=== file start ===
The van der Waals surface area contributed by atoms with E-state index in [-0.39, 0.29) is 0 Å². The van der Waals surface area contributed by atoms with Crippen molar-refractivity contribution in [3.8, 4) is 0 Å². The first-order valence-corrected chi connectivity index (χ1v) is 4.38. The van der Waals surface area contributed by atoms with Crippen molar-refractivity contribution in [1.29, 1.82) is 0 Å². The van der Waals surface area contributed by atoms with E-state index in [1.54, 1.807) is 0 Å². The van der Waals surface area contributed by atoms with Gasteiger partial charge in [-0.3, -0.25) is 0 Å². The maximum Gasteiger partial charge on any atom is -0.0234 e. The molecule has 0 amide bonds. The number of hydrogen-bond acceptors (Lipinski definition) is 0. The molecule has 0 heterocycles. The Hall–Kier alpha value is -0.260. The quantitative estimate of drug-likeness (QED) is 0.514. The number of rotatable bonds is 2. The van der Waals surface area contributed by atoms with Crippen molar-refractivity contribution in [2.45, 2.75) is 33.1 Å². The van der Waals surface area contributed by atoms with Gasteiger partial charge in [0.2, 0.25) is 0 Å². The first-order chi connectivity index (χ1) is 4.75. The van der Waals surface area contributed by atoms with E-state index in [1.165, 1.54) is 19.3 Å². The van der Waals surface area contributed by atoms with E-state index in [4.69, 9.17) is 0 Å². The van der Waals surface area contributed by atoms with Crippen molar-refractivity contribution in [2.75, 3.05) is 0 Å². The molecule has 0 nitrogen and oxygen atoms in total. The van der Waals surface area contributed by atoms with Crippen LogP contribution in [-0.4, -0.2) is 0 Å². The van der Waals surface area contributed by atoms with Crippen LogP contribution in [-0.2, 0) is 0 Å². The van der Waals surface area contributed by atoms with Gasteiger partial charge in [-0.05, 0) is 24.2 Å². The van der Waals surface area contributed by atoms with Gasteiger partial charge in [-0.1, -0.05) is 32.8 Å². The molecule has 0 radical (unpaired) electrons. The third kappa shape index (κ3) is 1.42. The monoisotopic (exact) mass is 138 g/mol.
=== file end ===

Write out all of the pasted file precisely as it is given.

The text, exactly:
The van der Waals surface area contributed by atoms with E-state index in [-0.39, 0.29) is 0 Å². The van der Waals surface area contributed by atoms with Crippen molar-refractivity contribution in [3.8, 4) is 0 Å². The first-order valence-corrected chi connectivity index (χ1v) is 4.38. The van der Waals surface area contributed by atoms with Crippen molar-refractivity contribution in [1.29, 1.82) is 0 Å². The van der Waals surface area contributed by atoms with E-state index in [1.54, 1.807) is 0 Å². The van der Waals surface area contributed by atoms with Gasteiger partial charge in [-0.3, -0.25) is 0 Å². The maximum Gasteiger partial charge on any atom is -0.0234 e. The molecule has 0 amide bonds. The number of hydrogen-bond acceptors (Lipinski definition) is 0. The molecule has 0 heterocycles. The Hall–Kier alpha value is -0.260. The quantitative estimate of drug-likeness (QED) is 0.514. The number of rotatable bonds is 2. The van der Waals surface area contributed by atoms with Crippen molar-refractivity contribution in [2.45, 2.75) is 33.1 Å². The van der Waals surface area contributed by atoms with Gasteiger partial charge in [0.2, 0.25) is 0 Å². The first-order chi connectivity index (χ1) is 4.75. The van der Waals surface area contributed by atoms with E-state index in [1.165, 1.54) is 19.3 Å². The van der Waals surface area contributed by atoms with E-state index in [4.69, 9.17) is 0 Å². The van der Waals surface area contributed by atoms with Crippen molar-refractivity contribution in [2.75, 3.05) is 0 Å². The molecule has 0 nitrogen and oxygen atoms in total. The van der Waals surface area contributed by atoms with Crippen LogP contribution in [-0.4, -0.2) is 0 Å². The van der Waals surface area contributed by atoms with Crippen LogP contribution in [-0.2, 0) is 0 Å². The van der Waals surface area contributed by atoms with Gasteiger partial charge in [-0.05, 0) is 24.2 Å². The van der Waals surface area contributed by atoms with Gasteiger partial charge in [-0.1, -0.05) is 32.8 Å². The molecule has 0 radical (unpaired) electrons. The third kappa shape index (κ3) is 1.42. The monoisotopic (exact) mass is 138 g/mol.